- The Bunker Convention merely expresses that the leaking vessel shall be liable for pollution damage. It does not explicitly exclude other possible liable parties and as such, it is not appropriate to infer that no other party apart from the leaking vessel can be held liable. It is therefore not necessarily the case that pollution damage claimants cannot claim compensation directly against other liable parties.
- The Bunker Convention only regulates liabilities for pollution damage on the part of leaking vessels. In order to consider whether a non-leaking vessel may be held liable for pollution damage in circumstances where the oil spill resulted from a collision incident involving a non-leaking vessel, it is the domestic governing law rather than the Bunker Convention that shall be applicable. It is to be noted that the PRC Maritime Code does not deal with compensation liability (particularly in pollution damage claims) when the claim is for costs incurred by a third party as opposed to the two colliding parties, hence it is Article 68 of the PRC Tort Law that prevails. In applying Article 68, the Supreme Court ruled that CS as the non-leaking vessel should be liable for 50% of the claim for the cleanup costs, which is pro-rata to her collision liability.
Since both colliding vessels have set up tonnage limitation funds in China, logically the pollution claimants can either claim 100% of their cleanup costs against the limitation fund set up by the leaking vessel, or claim 50% (or any other apportionment) of their cleanup costs against each of the two limitation funds. However, in no event shall the total compensation that the pollution claimants obtain from both limitation funds exceed 100% of the cleanup costs claimed.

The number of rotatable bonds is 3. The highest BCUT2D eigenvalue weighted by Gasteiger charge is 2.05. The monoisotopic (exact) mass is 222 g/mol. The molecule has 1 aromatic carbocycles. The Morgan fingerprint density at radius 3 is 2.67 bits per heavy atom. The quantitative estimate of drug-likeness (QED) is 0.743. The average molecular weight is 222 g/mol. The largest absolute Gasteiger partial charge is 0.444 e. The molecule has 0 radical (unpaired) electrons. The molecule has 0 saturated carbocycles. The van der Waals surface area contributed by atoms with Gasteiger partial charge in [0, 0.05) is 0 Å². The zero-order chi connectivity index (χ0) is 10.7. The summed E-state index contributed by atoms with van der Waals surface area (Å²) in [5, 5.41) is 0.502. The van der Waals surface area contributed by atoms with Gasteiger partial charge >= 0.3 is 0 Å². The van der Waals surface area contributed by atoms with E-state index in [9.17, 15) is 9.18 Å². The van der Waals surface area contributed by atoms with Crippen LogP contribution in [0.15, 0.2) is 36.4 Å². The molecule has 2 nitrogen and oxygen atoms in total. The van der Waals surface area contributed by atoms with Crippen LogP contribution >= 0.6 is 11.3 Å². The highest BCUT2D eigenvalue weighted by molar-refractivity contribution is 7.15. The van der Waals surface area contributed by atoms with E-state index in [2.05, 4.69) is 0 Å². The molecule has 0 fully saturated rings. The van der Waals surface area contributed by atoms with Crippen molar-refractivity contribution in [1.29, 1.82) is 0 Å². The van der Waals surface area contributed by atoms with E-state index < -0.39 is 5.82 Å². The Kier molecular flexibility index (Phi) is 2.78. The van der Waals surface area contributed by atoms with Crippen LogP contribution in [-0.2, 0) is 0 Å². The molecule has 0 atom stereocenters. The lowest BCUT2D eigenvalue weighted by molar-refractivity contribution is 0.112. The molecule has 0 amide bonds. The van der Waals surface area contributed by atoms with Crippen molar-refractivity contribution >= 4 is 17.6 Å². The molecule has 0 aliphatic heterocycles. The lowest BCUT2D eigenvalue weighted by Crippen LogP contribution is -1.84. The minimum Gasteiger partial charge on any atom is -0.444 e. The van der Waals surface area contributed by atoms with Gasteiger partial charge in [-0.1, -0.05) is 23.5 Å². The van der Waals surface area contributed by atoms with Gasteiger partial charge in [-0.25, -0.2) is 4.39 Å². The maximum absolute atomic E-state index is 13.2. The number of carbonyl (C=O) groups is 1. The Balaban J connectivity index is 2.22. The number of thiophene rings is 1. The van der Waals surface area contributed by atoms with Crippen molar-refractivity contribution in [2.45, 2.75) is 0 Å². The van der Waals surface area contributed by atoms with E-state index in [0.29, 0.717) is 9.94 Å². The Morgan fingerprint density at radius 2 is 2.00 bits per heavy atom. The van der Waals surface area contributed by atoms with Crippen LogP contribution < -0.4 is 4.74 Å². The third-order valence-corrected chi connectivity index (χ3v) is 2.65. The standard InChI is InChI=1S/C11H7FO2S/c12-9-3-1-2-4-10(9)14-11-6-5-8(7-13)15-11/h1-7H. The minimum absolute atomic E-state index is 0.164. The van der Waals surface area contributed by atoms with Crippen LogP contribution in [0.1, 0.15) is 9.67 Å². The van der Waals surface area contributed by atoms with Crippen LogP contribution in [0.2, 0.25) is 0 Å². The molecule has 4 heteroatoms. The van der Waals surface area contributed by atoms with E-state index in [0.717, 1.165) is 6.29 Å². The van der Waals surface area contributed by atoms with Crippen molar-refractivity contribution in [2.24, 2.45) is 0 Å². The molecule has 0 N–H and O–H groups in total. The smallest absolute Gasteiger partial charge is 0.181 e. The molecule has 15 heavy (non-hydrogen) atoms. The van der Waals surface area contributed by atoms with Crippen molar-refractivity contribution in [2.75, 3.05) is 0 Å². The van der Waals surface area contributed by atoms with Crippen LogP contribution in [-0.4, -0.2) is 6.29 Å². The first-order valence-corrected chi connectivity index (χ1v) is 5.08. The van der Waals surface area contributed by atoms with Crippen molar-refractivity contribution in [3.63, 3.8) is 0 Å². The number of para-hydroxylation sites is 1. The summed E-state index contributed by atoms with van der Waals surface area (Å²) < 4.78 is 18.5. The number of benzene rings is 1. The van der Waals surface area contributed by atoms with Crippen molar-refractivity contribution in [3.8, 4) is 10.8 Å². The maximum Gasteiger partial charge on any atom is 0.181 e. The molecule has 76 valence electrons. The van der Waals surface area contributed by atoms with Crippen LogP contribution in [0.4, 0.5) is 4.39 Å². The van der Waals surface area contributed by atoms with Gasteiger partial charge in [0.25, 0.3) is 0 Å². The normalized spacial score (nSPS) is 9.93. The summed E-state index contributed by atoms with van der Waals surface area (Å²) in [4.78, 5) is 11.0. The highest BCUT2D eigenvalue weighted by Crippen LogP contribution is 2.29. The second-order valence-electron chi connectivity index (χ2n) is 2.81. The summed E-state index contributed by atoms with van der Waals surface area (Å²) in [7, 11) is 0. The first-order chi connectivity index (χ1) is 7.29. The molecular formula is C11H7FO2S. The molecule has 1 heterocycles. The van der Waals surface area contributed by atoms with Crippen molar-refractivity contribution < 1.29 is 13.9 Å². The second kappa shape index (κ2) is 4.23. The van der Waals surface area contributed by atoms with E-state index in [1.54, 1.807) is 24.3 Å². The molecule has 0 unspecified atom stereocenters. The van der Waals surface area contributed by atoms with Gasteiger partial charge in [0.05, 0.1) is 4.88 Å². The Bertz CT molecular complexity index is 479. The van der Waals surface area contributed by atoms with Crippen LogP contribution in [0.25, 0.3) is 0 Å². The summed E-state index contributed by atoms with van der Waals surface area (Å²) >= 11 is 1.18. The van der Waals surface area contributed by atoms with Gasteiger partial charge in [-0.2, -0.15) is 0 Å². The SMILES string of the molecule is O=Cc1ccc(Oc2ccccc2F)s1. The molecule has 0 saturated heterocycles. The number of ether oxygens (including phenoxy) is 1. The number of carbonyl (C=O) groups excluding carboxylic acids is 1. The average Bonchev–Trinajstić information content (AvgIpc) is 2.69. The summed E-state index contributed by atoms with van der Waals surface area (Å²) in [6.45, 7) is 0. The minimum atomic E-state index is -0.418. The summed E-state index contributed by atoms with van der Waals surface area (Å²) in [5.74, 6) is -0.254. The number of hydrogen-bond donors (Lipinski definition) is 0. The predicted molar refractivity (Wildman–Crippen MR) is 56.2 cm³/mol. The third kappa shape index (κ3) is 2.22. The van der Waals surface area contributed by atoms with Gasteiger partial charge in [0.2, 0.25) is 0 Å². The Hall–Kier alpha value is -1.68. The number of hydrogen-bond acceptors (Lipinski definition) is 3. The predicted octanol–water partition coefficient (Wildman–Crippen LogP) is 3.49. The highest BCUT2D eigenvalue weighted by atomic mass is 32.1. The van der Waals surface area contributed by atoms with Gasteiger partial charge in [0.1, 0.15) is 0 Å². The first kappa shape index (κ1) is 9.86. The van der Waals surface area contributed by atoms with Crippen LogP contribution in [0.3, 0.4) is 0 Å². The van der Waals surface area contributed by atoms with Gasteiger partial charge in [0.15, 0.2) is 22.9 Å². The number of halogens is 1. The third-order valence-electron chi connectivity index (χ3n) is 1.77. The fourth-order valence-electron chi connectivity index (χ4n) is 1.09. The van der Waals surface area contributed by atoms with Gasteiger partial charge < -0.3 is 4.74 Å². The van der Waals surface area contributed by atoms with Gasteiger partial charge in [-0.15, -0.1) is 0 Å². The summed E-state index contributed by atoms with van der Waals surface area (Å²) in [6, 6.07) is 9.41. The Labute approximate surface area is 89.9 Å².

4) The Supreme Court held that the cleanup operations by the SPROs are precautionary measures taken for pollution cleanup purposes as stipulated in the Bunker Convention, and costs incurred thereby shall thus be subject to the tonnage limitations. The Supreme Court did not however discuss in the judgements whether or not the SPROs’ pollution cleanup cost claims should be subject to tonnage limitations when cleanup agreements had been concluded between the SPROs and Owners.
The important outcome from these Supreme Court judgements lies in the Court’s decision that the non-leaking vessel shall be held liable for pollution damage and cleanup costs in proportion to her collision liability apportionment even while the leaking vessel shall remain fully liable, and total compensations payable to the pollution claimants shall not exceed their proven loss amount.
As Members are aware, over the years there have been various discussions generating different viewpoints on whether non-leaking vessels should be held liable for pollution damage arising from maritime accidents involving non-leaking vessels. Undoubtedly therefore, the conclusions reached in these Supreme Court judgements will serve as highly relevant, helpful and authoritative guidance to the Chinese courts when considering bunker pollution claims and limitation claims for many years to come.
The UK P&I Club would like to thank Mr CHEN Xiangyong, Senior Partner of Wang Jing & Co, China for the above article